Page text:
An 88-year-old woman almost lost her home because her mortgage company mistakenly thought she was dead, WKRN-TV reported.
Minnie Fish took out a reverse mortgage years ago as a way to pay her taxes and bills, so when the company thought she was dead, it cut off access to the loan and prevented Fish from making payments. When she got the loan, the agreement said the company could sell her property when she died.
The company prematurely started going through with that end of the deal after an errant death report. In the summer, the company started sending notices to Fish’s estate that her loan was due because she had died, with the most recent notice saying the company would refer the loan to foreclosure processing.
Since then, the issue has been corrected, and Fish can access her loan again.
“We have been working with Ms. Fish over the last few months to resolve this issue, and as of Nov. 30 we received the final documentation required to correct her file,” the company said in an email to WKRN-TV.
While it’s great Fish didn’t lose her home, the story remains a troubling tale for consumers.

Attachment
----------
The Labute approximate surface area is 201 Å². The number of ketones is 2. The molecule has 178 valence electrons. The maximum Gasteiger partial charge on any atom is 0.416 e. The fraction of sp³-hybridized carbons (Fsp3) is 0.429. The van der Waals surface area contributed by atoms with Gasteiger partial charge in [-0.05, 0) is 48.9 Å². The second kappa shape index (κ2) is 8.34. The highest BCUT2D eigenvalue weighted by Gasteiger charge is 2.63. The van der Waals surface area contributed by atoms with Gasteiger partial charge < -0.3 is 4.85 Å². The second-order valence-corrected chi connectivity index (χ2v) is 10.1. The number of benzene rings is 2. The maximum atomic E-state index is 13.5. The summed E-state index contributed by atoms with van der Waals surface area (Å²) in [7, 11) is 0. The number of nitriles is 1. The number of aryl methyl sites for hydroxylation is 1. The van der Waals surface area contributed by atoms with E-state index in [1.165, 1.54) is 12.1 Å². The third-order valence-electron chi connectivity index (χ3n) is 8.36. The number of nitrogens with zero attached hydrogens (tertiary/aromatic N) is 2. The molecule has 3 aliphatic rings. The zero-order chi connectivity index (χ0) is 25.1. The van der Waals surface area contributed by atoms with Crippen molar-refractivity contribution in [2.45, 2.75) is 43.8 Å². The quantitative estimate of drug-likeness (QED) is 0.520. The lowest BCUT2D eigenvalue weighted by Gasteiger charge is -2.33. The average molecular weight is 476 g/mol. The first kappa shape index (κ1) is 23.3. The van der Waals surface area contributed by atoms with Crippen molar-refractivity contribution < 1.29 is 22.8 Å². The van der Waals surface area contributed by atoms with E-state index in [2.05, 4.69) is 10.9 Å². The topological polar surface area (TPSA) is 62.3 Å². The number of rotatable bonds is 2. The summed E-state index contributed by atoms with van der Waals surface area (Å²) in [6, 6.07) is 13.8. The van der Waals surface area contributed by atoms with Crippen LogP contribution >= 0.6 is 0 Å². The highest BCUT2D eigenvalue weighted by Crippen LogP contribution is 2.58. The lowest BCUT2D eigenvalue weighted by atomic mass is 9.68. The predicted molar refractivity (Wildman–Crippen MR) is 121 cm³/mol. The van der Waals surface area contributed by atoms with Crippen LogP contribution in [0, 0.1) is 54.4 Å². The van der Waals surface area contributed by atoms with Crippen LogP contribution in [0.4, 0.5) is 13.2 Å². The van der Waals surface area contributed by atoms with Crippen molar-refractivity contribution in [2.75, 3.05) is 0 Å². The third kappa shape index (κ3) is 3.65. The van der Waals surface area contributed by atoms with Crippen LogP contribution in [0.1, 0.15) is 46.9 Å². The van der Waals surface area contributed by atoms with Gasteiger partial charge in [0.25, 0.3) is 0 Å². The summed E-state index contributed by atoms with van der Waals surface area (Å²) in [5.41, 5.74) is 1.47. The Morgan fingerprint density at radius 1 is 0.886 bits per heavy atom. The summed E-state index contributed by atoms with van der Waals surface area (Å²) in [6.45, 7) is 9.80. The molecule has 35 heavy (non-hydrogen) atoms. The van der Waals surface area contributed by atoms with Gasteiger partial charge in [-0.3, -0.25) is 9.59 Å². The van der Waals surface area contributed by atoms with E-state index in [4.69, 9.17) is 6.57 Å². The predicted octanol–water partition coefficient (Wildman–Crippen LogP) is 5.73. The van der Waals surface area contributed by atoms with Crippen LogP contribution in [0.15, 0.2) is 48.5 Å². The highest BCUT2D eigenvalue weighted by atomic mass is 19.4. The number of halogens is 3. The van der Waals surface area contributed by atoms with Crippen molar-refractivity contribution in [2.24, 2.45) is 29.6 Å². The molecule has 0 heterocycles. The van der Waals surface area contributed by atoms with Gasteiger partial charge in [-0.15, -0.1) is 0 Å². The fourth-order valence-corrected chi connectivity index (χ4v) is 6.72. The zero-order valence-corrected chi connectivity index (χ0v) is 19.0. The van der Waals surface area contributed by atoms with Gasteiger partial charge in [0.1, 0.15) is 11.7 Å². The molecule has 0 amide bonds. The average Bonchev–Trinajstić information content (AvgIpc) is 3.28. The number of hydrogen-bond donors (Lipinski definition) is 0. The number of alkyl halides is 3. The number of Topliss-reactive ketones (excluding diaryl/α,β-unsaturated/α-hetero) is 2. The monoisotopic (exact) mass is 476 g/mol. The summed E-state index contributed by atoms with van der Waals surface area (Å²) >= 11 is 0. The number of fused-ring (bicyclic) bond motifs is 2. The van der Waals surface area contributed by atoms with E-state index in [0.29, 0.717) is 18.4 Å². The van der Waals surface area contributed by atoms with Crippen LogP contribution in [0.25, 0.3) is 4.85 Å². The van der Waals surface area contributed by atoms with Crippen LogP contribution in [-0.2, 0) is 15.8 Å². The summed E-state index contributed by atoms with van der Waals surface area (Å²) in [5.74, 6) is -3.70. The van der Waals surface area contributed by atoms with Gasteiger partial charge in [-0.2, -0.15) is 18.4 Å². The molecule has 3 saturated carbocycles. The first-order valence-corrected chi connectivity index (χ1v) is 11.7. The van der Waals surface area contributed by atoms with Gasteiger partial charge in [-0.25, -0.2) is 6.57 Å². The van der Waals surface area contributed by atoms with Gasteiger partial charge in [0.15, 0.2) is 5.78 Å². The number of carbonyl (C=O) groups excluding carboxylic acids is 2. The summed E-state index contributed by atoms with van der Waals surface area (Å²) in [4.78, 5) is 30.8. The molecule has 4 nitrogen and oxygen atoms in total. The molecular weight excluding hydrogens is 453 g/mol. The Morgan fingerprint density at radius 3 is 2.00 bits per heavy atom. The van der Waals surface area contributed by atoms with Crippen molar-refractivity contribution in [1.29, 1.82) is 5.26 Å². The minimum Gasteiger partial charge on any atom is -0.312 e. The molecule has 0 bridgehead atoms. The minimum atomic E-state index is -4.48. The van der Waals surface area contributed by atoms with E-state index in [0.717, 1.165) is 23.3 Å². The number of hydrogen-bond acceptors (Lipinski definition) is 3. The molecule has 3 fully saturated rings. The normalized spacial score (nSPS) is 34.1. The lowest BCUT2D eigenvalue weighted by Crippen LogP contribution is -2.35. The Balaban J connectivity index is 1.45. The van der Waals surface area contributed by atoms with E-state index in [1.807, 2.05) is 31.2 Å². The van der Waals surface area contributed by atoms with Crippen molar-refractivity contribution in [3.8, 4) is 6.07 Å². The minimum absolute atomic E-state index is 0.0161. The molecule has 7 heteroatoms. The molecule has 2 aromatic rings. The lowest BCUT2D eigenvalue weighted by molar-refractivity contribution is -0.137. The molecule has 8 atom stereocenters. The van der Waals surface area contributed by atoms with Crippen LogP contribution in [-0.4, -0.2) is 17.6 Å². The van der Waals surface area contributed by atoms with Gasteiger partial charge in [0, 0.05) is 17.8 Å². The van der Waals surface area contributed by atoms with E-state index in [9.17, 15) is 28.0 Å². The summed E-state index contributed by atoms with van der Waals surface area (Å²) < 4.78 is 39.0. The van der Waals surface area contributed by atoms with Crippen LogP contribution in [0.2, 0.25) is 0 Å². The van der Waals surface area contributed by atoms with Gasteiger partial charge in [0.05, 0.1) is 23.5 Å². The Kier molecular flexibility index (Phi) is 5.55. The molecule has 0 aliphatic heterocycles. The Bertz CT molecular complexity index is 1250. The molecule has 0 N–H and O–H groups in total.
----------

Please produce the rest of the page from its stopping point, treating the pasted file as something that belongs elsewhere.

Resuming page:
The whole thing happened because the mortgage company acted on what it thought was accurate information — the problem stemmed from an incorrect death report, the company said — leaving Fish without the resources she needed for everyday expenses.
WKRN-TV didn’t specify any issues Fish had when she couldn’t pay her bills, but there are a lot of possibilities. For example, if you fail to pay a utility bill, the company may shut off your service. If a bill goes unpaid long enough, you might start to hear from debt collectors, and on top of that, a collection account on your credit report can significantly damage your credit scores.
It’s unclear exactly how the errant death report occurred, but Fish’s experience serves as a lesson to consumers: Watch all your accounts for signs of errors. The sooner you ask questions about an odd notice or unexpected activity, the more quickly you’re likely to get a resolution. Of course, as Fish learned, proving something seemingly simple (like being alive) can still take a long time, hence the urgency of acting quickly.